Finland. There is nothing like snow laden forests of bare trees: the stark brilliant white against the almost night black trees. The snow outlines forms you never noticed before. A simplification of the world, everything becomes dark or light, lines and shapes, like a map of the tracks and roadways. The eyelets on the birch catch your eye and you suddenly feel all the trees staring.
Walking through the streets with the snow piled up in corners. Snow on top of snow and you can’t be sure if it’s old snow or hard rock or something else entirely. That distinct squeaking crunch of fresh snow underfoot: the air compressing like a song. There is only inside and outside, reverting back to survival instincts of seeking shelter.
We arrived from Copenhagen and while we thought that was cold, it was nothing compared to Finland. It was always below zero cold, cold-cold; fresh fluffy snow sparkling fiercely or white icy winds that made it challenging for us to venture outside for long. When we landed in Helsinki it was 4pm and already completely dark. The streets were slippery and we trekked gingerly in our hiking boots and witnessed a fair number of falls. We may never have come to Finland in the heart of winter on our own accord but for the generous invitation of our friend Lin.
Best things to do in Winter in Finland
Freeze among the chimes at Sibelius Park
We trudged through the park for about an hour, passing families out sledding and walking dogs. There was fresh snow glittering everywhere, even trimming the Sibelius Monument and the metal pipes glinting in the light. We couldn’t figure out how to make them sound and it was so cold without proper gloves so our fingers went numb. Families were out with their kids sledding down the hills. We wanted to check out the Regatta, a popular little cafe shack by the water, but it was too busy at the time.
Hibernate in the Chapel of Silence
There’s something about extra cosy about the Kamppi Chapel (Kampin kappeli) in the winter. The tall rounded rust colored chapel contrasts boldly against the rest of the open square and heavy wooden doors seal it from the outside. We tried our best to dry our boots on the mats before entering, but they still insist on squeaking when we step into the bright cocoon. The wooden shell is of a lighter more natural color inside and the interior could very well be a modern gallery space if not for the rows of unmistakable pews. We settle onto one of the benches and allow the quiet hush to envelop us. I glance to the side and enviously notice a man sitting on one of the few gray cushions on the floor; if it wasn’t such an ordeal to undress my winter gear, I’d much prefer the floor cushions. We stayed for about 10 minutes, but this is a great spot to meditate if you’ve the inclination.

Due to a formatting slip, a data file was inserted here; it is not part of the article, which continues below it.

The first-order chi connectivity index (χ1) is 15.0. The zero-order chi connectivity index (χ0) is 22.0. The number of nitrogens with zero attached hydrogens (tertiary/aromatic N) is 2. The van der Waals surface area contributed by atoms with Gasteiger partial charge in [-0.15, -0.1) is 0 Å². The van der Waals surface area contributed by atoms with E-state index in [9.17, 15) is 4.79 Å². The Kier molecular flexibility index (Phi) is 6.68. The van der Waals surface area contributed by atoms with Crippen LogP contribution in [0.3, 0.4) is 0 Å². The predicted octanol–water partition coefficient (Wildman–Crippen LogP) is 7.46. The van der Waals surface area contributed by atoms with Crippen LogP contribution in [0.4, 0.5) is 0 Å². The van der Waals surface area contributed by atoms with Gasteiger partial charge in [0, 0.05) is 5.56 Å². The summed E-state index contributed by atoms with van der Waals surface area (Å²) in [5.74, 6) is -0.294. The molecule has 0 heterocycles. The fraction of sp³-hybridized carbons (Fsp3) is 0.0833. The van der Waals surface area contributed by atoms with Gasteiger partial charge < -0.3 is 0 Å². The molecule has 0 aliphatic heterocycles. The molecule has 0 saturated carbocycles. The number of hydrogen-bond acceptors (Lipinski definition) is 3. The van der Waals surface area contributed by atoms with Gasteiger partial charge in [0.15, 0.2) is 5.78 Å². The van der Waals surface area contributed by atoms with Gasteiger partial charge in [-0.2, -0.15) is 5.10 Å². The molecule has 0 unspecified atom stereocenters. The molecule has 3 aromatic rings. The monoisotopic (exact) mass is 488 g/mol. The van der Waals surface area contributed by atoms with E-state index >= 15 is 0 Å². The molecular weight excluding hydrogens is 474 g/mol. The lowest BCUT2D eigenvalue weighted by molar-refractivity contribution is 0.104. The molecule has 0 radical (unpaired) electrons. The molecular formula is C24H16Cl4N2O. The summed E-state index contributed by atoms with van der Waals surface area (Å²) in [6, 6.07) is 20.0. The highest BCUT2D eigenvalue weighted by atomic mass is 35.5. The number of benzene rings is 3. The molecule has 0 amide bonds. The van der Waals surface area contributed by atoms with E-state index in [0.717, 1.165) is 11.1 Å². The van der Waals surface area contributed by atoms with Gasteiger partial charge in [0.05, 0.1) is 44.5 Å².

Stay in a Cabin on the Lake
We were so fortunate that Lin took us to experience her cousin’s cabin by the lake in Tampere. Nestled out in the woods, the trees laden with snow as thick as a wall and the silence becomes dense. The snow was so deep it made an extra crunchy sound; every footstep across the porch seemed deafening!
There we partake in a typical Finnish lunch: a full spread of caprese salad, baked salmon, baked potato wedges fries, and a divine carrot and sweet potato puree soup drizzled with olive oil. Dessert followed with a yogurt mixed with berries and a kiisseli, a bright and refreshing finish. Tucked in with a dreamy view of the frozen lake, we relaxed and talked about the differences in the cultures of Finland compared to the States; sharing memories and theories.
Experience Sauna & Snow Rolling
Our very first experience of the popular winter sport (we now consider it an extreme sport) sauna was at the cabin; an ideal and luxurious introduction. The beautiful warm glow of the wooden room, sizzling rocks on the electric sauna, and the charming ubiquitous water bucket. She dips the ladle full and pours the water over the rocks: a hiss and the instant vaporization sends steam rushing to the ceiling and the eyes cannot keep up but you can feel the heat spreading across the ceiling and falling upon you with a surprising heft.
Just as I was beginning to feel overwhelmed by the heat, she declared it was time, so we mustered up our courage and made our way to the porch door. Flinging open the door we all hopped out to varying exclamations as our feet began to sense the chill, I couldn’t even bother to look around me: I simply dropped onto my knees and rolled over once before cursing like a mad woman and running back into the sauna. The snow stung as if all of my skin caught on fire! Oh, but the moment you sit back in the sauna and feel the echoing tingles of the snow melting away: it completely changed the feeling in the sauna when we went back in. Exhilarating!
After the sauna, we have an evening snack, a common Finnish practice to “eat so you have energy to sleep”, of the rice rye cakes and small sandwiches. Her cousin served tea and also a shot of Captain Morgan rum, which she claimed with a wink, was for medicinal purposes so we don’t catch a cold from our roll in the snow. It was the perfect way to cap off our night and the first experience of sauna.
Go Winter Hiking at Seitseminen National Park
While we wouldn’t claim to be trekkers, we do enjoy a good hike, so when Lin and her friend Tomas offered to take us winter hiking, we were game. Winter hiking was a completely different game so it was a good thing we had experienced guides: we don’t recommend this adventure if you don’t have the proper gear and experience. The biggest challenge, other than navigation, is regulating your temperature; layering and adjusting so you stay warm enough but don’t sweat too much. It’s much easier said than done, especially when you’re hiking in knee deep snow.
The Seitseminen National Park stretched like an endless untouched carpet of snow, trees lining the edges, melding into the gray dusky sky. The snow was so thick here, I finally understood the phrase “laden with snow” looking at all the bowed trees. We blindly followed Tomas and Lin, turning surprising curves along the unseen path; our crunching boots were the only signs of energy out in the quiet fields of white. Snow crystalized on the branches and yet those sprawling mounds of soft fresh snow, everything felt so pristine and delicate, so delicate that some impish part of me was tempted to plow through it all. Break the stillness, test the form! There was something so spectacular about being on in the wintry wilderness and experiencing this magical element of snow: natural, pure, harsh, cold, soft, round, sparkling, sharp, opaque, clear.